Twitter and Square founder Jack Dorsey wants us to do him a favor and stop calling the people who use his product—or really any technology product—users, because it's too abstract. It sounds pretty literal to us, as these people make use of those technologies, but that's not how Dorsey sees it. He explains on his personal Tumblr:
The entire technology industry uses the word “user” to describe its customers. While it might be convenient, “users” is a rather passive and abstract word. No one wants to be thought of as a “user” (or “consumer” for that matter). I certainly don’t. And I wouldn’t consider my mom a “user” either, she’s my mom. The word “user” abstracts the actual individual. This may seem like a small and insignificant detail that doesn’t matter, but the vernacular and words we use here at Square set a very strong and subtle tone for everything we do. So let’s now part ways with our industry and rethink this.
Okay, it's totally understandable that Dorsey thinks the word user is a bit sterile. So, what, then, does Dorsey suggest we use as a more personal word? "The word 'customer' is a much more active and bolder word. It’s honest and direct. It immediately suggests a relationship we must deliver on," he writes. Customer is more honest, yes. But does he really think of his mom as a customer? Tweeters don't want to think of their brilliant, hilarious, insightful tweets as transactions. They want to be meme-makers or news disseminators, or whatever other euphemism for spitting out words works for you. User is nicer than customer, we'd say.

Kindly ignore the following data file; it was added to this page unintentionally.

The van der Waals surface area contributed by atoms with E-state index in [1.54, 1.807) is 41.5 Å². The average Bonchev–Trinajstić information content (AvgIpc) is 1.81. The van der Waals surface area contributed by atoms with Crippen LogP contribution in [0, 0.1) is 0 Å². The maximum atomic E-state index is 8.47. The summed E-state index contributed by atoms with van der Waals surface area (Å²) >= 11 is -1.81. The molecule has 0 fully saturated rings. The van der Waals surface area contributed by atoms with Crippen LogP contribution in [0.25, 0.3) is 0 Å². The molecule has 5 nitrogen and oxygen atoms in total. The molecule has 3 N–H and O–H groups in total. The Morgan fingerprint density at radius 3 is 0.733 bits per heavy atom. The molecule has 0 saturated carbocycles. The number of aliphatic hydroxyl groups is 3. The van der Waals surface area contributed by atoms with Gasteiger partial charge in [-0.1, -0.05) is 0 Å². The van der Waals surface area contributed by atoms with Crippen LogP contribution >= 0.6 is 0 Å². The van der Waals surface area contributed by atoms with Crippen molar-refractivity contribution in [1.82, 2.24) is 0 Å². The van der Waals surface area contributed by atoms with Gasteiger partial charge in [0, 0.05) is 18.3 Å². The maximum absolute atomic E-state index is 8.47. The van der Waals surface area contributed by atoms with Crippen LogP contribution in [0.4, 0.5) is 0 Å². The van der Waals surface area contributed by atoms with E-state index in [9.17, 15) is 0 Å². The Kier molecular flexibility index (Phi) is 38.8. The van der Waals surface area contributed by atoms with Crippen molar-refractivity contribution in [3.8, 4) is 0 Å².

Perhaps Dorsey should have taken notes from his Internet elders when choosing the replacement word, going with something less capitalist-sounding than customer. The Internet has had this conversation before, and the bloggers that be settled on the more personal people, person, or even humans, as Don Norman, a consultant for technology companies at the Nielsen Norman Group, explained: "If we are designing for people, why not call them that: people, a person, or perhaps humans. But no, we distance ourselves from the people for whom we design by giving them descriptive and somewhat degrading names, such as customer, consumer, or user." For at least one developer, replacing the term user with person changed the way he thought about building things. After Thomas Vander Wal said "Goodbye to the User," he claimed he saw an actual development in his work, as he explained on his personal blog:
One benefit that came from focussing on the person and not the user has been being able to easily see that people have different desired uses and reuses for the data, information, media, etc. that the products I am working on or my clients are developing. I can see complexity more easily focussing on people than I could the user. Patterns are also easier to see looking at the individual people as the patterns resemble flows and not steps. When we focus on the user we try to fit what we built to pre-determined patterns, which we have broken into steps. We can determine steps that are roughly common points of task changing in the flows (changing from seeking to recognizing in a search task it part of an iterative flow, which we can determine is a separate step, but whether that leads to the next step or iterates a few more times is part of a person's information workflow.
If a word choice really has that much power, we hope Dorsey doesn't get the whole tech world to adopt customer. Then everything will be designed for the primary purpose of squeezing money out of us, which doesn't sound like much fun at all.
This article is from the archive of our partner The Wire.
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